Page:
TALLAHASSEE, Fla. (AP) — Republicans in the Florida House of Representatives early Thursday approved a ban on abortions after 15 weeks, moving to tighten access to the procedure ahead of a U.S. Supreme Court decision that could limit abortion rights in America.
The GOP-controlled House passed the 15-week abortion ban after several hours of debate between Democrats who said the measure would impose an unnecessary burden on women and Republicans who said they were protecting the unborn.
“This is the right to life and to give up life is unconscionable to me," said Republican Rep. Dana Trabulsy, who disclosed that she previously had an abortion but has “regretted it everyday since.”
Republicans in several state legislatures are moving to place new restrictions on abortion after the U.S. Supreme Court signaled it would uphold a Mississippi law prohibiting abortions after 15 weeks and potentially overturn the landmark Roe v. Wade decision. A decision in that case is expected later this year.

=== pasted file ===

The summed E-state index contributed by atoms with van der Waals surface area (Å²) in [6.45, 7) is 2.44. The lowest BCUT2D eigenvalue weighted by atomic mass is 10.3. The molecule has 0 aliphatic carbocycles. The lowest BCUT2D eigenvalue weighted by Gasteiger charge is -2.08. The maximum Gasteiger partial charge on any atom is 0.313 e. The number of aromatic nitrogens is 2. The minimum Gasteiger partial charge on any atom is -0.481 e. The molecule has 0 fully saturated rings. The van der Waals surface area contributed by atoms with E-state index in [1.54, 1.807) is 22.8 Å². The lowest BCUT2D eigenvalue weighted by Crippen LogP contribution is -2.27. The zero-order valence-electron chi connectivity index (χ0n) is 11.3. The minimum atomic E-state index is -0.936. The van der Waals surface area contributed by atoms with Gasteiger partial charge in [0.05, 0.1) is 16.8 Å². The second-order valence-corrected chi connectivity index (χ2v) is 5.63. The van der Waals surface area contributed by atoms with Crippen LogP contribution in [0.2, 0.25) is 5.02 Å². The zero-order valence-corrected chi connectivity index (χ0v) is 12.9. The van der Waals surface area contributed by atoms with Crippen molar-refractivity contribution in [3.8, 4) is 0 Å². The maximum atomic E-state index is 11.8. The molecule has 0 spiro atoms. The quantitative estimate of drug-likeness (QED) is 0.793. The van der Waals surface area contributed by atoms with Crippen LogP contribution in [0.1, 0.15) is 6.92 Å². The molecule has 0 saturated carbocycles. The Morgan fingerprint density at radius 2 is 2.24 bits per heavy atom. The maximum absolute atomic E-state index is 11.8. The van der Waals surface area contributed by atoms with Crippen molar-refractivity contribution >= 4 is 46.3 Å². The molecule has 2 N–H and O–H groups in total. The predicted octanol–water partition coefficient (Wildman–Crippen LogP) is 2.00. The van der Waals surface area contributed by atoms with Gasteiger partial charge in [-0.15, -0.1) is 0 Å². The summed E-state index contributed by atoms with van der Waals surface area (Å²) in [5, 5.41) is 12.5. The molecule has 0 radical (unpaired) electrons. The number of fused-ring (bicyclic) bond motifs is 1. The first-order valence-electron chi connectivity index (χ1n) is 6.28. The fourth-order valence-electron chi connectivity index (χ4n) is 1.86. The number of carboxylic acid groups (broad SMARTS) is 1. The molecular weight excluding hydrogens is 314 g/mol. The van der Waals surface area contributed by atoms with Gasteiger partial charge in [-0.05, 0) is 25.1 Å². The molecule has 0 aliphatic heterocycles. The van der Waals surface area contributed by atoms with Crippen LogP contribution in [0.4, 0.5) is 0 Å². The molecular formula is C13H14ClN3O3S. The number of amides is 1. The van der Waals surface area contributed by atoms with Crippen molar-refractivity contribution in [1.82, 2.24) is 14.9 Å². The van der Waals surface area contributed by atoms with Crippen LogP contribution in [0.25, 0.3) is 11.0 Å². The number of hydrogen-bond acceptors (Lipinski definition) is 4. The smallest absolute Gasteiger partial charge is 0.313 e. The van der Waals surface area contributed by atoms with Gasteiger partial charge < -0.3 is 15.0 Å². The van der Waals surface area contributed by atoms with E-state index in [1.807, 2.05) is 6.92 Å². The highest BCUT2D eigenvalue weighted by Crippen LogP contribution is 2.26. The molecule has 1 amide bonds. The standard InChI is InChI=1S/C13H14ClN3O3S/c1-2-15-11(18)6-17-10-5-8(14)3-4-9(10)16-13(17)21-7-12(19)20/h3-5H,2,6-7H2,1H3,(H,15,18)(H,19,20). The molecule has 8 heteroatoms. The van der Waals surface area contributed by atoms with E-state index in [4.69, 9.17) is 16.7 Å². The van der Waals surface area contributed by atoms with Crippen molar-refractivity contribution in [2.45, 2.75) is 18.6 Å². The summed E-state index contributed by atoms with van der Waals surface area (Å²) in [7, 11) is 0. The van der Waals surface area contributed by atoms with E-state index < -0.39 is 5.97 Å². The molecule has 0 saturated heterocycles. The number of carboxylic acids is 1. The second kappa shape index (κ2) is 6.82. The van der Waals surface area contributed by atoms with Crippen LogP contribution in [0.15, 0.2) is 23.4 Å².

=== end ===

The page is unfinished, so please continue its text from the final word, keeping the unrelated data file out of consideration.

GOP lawmakers in Arizona and West Virginia this week advanced their own 15-week abortion bans and Republicans in other states are modeling legislation after a law in Texas which effectively banned abortions after six weeks.
Florida's bill contains exceptions if the abortion is necessary to save a mother’s life, prevent serious injury to the mother or if the fetus has a fatal abnormality. The state currently allows abortions up to 24 weeks of pregnancy.
Republicans have repeatedly rejected attempts from Democrats to add additional exceptions in the bill for pregnancies caused by rape, incest or human trafficking.
“As a woman it is my right to make decisions about my body and what is in the best interest of my family,” said Rep. Robin Bartleman, a Democrat. “God forbid your 11 year old is raped and pregnant and you find out after 15 weeks, you don't get to get your daughter that abortion, that’s what this law says."
Near the end of the House debate, a group of activists in the House gallery broke out into a chant of “my body, my choice,” forcing the chamber to pause before lawmakers cast their votes.
Gov. Ron DeSantis, a Republican, has previously signaled his support for the proposal. The bill now moves to the Republican-controlled Senate.